The World Cup starts in just over a week and with England announcing their squad earlier this week, there is little reason to doubt why they have been labelled the favourites.
Having won their last 11 bilateral ODI series, they have a serious chance to win the World Cup for the first time.
Roll back four years and England were heading to Australia having just sacked Alastair Cook as captain and in complete disarray.
A few poor performances and just two victories later and England were crashing out at the group stages following a humiliating defeat at the hands of Bangladesh.
Fast forward to 2019 and Eoin Morgan's squad includes just five survivors from the last tournament. So let's have a look at how the squad has evolved over the last four years and how they compare.
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2015 - Gary Ballance, Ian Bell, Ravi Bopara, Alex Hales, Eoin Morgan, Joe Root, James Taylor
2019 - Jonny Bairstow, Eoin Morgan, Joe Root, Jason Roy, James Vince
Following his stint in the IPL, forming a formidable partnership with Aussie David Warner along the way, Bairstow has confirmed that he is one of the best openers in one-day cricket. Jason Roy is a fantastic partner and they are seen as an excellent duo and consistently set the perfect platform for England's innings.
Barring Hales personal misdemeanours, he would have more than likely been in this year's squad too but he and, the now retired, Bell opening are no comparison for Bairstow & Roy.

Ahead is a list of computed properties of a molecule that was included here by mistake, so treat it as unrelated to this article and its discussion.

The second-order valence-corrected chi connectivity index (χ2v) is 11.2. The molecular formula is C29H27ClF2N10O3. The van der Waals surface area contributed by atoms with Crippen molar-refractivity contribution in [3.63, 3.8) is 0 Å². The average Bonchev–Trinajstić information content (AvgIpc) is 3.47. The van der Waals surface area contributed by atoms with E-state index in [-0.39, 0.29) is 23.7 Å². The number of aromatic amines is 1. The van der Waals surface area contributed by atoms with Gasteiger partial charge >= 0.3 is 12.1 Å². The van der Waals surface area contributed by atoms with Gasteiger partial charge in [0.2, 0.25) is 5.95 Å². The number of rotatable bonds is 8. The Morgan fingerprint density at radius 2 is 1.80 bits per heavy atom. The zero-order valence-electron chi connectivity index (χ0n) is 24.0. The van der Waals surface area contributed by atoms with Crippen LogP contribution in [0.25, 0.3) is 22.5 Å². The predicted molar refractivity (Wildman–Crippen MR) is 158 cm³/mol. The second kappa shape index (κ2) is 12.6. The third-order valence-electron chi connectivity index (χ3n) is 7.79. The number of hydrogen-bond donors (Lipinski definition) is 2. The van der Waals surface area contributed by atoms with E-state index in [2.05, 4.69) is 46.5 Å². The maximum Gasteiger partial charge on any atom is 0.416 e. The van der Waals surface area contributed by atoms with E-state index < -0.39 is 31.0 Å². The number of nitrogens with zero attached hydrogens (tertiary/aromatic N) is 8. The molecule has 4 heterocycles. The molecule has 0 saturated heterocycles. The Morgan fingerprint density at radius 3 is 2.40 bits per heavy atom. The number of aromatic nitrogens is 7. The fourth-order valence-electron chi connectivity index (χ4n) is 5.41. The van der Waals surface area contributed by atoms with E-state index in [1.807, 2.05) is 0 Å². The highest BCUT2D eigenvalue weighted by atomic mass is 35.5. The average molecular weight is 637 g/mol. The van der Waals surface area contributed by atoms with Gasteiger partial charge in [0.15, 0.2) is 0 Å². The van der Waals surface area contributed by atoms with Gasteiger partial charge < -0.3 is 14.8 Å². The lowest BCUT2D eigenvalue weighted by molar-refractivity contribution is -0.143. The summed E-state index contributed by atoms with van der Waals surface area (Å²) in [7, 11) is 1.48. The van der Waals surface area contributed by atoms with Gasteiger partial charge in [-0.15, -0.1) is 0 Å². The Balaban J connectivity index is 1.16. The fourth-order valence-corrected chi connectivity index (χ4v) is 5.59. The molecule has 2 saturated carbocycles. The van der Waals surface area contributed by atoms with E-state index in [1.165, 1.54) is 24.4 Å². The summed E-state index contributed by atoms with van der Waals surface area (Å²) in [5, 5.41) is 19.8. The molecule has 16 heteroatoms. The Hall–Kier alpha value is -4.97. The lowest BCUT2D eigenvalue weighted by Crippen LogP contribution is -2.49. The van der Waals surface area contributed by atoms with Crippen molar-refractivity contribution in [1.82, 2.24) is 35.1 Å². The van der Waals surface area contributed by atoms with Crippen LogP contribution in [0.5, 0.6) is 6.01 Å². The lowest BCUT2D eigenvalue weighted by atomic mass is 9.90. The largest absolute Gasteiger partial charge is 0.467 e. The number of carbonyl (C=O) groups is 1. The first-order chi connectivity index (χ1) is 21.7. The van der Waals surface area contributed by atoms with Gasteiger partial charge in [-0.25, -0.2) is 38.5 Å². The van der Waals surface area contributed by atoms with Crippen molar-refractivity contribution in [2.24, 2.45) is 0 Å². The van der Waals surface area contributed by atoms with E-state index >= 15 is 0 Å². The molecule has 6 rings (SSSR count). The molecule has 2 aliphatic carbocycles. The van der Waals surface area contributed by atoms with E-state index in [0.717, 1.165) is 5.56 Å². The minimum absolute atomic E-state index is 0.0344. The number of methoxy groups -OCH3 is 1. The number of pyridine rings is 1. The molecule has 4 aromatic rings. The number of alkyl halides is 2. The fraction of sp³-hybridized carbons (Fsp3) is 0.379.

At three this time around we have Root as opposed to Ballance, two Yorkshire teammates. Ballance’s international career got off to an excellent start but he has dropped firmly out of contention in all formats of the game more recently.
Root stays the same and he has been instrumental in the development in the squad, a form player who is hitting it just at the right time.
Vince and Taylor are similar players and could see them bat at the top of the pile, three or at five. Taylor has since retired from cricket due a heart problem and if he was still playing could happily slot in the squad. Vince has scored lots in Hampshire’s run to the One Day Cup and it is a shame that the back up opener won’t be around to play at the Lord’s final at the weekend.
2015 - Jos Buttler
2019 - Jos Buttler
One of the constants from the last campaign is the vice-captain Jos Buttler. The current holder of England’s fastest ODI hundred has managed to keep his place in the One Day team and also regain his Test place since 2015.
The 28-year-old has continued to improve with the bat since the last tournament and as a result he is seen as one of the best in the world.
The Lancashire star is no slouch with the gloves either which makes him one of the prize commodities on the franchise circuit. Bairstow is England’s Test keeper and should Buttler not be available he would be able to slot into those huge shoes that he would leave.
2015 - Moeen Ali, Chris Woakes, Chris Jordan
2019 - Moeen Ali, Chris Woakes, Ben Stokes
Moeen and Woakes are both selected for second World Cups while Stokes replaces Jordan who is still a key man of the T20 side.